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Cultural diversity

Today's world can be described as a "global village". Despite the growing potential for contacts between people of different origins and backgrounds, the level of understanding amongst the different cultures in the world remains insufficient and provokes conflict.

CCIVS and cultural diversity:

Our understanding of cultural diversity is based on UNESCO's approach of the concept. According to the Universal Declaration on Cultural Diversity adopted by UNESCO in 2001, it is crucial to foster awareness of the added positive value of cultural diversity.

The challenge lies in the understanding that pluralism is more than the cohabitation of various supposedly homogenous entities living side by side, but it reaches every element constituting society up to the very identity of each individual. Both societies and individuals are made of many different influences and origins, which can change during the course of time. It is by accepting this diversity and its ever changing nature that we can stop defining human relations in terms of 'us' and 'them' which induce clearly separated ethnic, religious or otherwise defined communities. Migration, trade and communication have brought the world together - and not since yesterday! Closely looking at history we realise that it is the way we are looking at the constituting elements that is changing, and not the fact that societies have always been subjects to countless influences. Many of modern day conflicts are related to the perception of identity, to the question of belonging to 'one group' or 'the other' and extremists of different sides eloquently deepen the artificial divides.

International voluntary service projects, as organised by CCIVS member organisations, can have a positive influence in furthering another vision of diversity and help ensure harmonious interaction amongst people and groups. They can help foster a deeper understanding of the concept of cultural diversity beyond easy stereotypes. In order to fulfil this mission the organisations, project hosts and project co-ordinators need to have a high awareness of the issues at stake and develop capacities to follow the processes leading to a more differentiated cultural awareness.

Approaches to intercultural learning in a globalised world:

The three day training was embedded in a context of various trainings and seminars on cultural diversity since 2005 and a number of seminars on regional cooperation between the EU and Eastern Europe and within Eastern Europe since 2003. The training developed a number of proposals for follow up projects to be implemented in 2008 and beyond. Click here for the full report.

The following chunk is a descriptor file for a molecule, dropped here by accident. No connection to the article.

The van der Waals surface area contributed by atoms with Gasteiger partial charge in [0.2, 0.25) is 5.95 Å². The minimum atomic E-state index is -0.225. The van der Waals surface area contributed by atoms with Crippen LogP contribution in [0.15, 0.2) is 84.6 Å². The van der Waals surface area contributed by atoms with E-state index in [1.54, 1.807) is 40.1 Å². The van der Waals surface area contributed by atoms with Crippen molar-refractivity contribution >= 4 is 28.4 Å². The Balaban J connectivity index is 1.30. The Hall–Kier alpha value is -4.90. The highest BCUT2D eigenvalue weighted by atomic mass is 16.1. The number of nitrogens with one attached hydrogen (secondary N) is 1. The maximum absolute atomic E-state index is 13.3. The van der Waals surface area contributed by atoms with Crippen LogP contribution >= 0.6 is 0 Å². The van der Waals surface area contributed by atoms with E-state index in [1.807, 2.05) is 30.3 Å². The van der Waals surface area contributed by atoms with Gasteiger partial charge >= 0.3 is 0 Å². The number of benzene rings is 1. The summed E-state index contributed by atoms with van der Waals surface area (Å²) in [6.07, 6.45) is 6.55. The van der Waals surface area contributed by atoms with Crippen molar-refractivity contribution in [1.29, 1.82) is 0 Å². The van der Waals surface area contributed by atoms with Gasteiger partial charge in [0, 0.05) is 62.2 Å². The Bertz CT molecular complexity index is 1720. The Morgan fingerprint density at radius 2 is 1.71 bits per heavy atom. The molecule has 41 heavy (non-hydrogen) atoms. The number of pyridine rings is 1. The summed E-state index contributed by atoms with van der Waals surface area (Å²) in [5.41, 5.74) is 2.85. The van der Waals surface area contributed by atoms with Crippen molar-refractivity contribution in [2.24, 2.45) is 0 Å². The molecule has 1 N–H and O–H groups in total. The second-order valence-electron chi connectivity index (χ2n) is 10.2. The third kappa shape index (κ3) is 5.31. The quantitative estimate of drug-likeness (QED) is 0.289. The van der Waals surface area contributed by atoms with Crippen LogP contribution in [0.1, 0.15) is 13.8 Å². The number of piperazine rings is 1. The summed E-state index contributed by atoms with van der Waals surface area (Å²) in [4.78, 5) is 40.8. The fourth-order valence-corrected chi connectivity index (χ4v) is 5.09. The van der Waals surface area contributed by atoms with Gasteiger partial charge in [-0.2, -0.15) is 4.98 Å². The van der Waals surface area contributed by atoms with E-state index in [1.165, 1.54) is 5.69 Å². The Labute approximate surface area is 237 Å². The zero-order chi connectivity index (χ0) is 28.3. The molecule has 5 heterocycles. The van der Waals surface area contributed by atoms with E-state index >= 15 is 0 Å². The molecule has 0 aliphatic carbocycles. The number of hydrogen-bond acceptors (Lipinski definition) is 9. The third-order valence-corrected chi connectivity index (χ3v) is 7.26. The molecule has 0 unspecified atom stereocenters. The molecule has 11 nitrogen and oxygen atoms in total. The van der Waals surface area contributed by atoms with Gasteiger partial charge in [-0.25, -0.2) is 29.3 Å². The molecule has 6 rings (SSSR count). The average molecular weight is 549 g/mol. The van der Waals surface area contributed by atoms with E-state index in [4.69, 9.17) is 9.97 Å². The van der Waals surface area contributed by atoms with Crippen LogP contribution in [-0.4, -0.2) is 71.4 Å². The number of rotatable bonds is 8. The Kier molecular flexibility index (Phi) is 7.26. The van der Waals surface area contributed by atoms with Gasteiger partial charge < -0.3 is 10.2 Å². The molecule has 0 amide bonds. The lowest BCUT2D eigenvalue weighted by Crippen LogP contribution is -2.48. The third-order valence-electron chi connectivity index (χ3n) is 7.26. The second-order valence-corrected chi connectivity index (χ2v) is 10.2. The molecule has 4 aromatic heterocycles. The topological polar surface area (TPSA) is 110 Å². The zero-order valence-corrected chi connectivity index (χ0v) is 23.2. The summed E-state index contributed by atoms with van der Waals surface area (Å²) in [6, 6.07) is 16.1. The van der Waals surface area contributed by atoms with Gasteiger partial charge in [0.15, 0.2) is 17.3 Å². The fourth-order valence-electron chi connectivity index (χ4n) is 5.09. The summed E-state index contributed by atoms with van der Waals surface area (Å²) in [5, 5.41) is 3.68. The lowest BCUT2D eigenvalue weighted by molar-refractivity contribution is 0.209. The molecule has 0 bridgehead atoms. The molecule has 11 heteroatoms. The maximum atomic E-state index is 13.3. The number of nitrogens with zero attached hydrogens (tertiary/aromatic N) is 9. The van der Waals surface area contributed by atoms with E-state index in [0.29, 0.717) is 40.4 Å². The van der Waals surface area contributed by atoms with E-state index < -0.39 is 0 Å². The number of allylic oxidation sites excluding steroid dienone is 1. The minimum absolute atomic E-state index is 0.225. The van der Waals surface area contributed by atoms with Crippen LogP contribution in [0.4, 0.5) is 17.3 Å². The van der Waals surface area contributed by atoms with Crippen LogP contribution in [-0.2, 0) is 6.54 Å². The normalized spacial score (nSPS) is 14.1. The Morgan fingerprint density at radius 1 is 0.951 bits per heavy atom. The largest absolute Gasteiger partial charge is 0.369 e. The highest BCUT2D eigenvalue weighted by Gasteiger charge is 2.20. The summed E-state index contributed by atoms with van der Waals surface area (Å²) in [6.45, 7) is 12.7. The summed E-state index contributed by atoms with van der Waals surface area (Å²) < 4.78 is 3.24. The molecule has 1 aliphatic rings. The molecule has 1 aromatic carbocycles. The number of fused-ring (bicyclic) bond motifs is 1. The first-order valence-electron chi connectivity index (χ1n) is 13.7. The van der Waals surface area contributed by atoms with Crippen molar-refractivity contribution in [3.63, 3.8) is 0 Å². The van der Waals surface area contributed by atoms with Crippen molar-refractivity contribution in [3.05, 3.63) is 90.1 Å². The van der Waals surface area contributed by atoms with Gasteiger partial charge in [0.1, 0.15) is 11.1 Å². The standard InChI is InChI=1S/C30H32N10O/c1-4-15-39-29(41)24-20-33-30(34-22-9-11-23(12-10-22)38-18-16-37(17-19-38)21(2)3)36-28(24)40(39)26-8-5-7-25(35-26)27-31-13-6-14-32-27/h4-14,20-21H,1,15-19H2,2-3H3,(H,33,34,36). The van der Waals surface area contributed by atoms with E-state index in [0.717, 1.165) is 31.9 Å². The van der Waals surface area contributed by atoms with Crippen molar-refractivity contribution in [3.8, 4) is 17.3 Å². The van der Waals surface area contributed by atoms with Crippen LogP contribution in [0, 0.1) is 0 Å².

No size can fit all: How to seize the chance for intercultural learning in international voluntary service projects?

In 2005 CCIVS organised the Asia Europe Young Volunteers Exchange (AEYVE) with the support of ASEF for the 4th time, with the theme "Voluntary service and Cultural Diversity: a collective strength to transform society positively". The training sessions particularly focused on the methodologies used to prepare volunteers for a stay in the other continent. The concept of cultural diversity was also introduced.

As a follow up of the project a first draft of a training module was developped. It includes exercises about intercultural learning in workcamps, and is to be used by workcamp leaders. This module is part of a bigger project which comprises a seminar in the Czech Republic in April 2006, followed by "laboratory workcamps" in the summer and the production of a CD-ROM that will be disseminated through member-organisations.

For more information about intercultural learning and volunteering, you can have a look at the following sites:

In the section cultural diversity - what to keep in mind as a volunteer you can find a few useful links related to intercultural learning.

Organisations and trainers find some tips for the implementation of preparatory sessions for volunteers in the CCIVS publication Looking without glasses.

Council of Europe & European Union Training Youth T-kit on intercultural learning: http://www.training-youth.net/INTEGRATION/TY/Publications/T_Kits.html

Council of Europe "All Different, All Equal" campaign: http://alldifferent-allequal.info/

Council of Europe: White Paper on intercultural dialogue.
new website that allows you to share your vision of intercultural dialogue and to submit examples of best practices. In 2005 intercultural dialogue became one of the Organisation's priorities for the years to come. In 2006, the Committee of Ministers launched the preparations of a White Paper on intercultural dialogue which is expected to be published in November 2007: http://www.coe.int/t/dg4/intercultural/default_en.asp

The Alliance of Civilizations.
In order to advance the Alliance of Civilizations, the UN Secretary-General established a High-level Group of eminent personalities and tasked this group with generating a report containing an analysis of the rise in cross-cultural polarization and extremism and a set of practical recommendations to counter this phenomenon. The group produced a report which takes a multi-polar approach within which it prioritizes relations between Muslim and Western societies.
Click here to download the report in seven languages: http://www.unaoc.org/repository/report.htm

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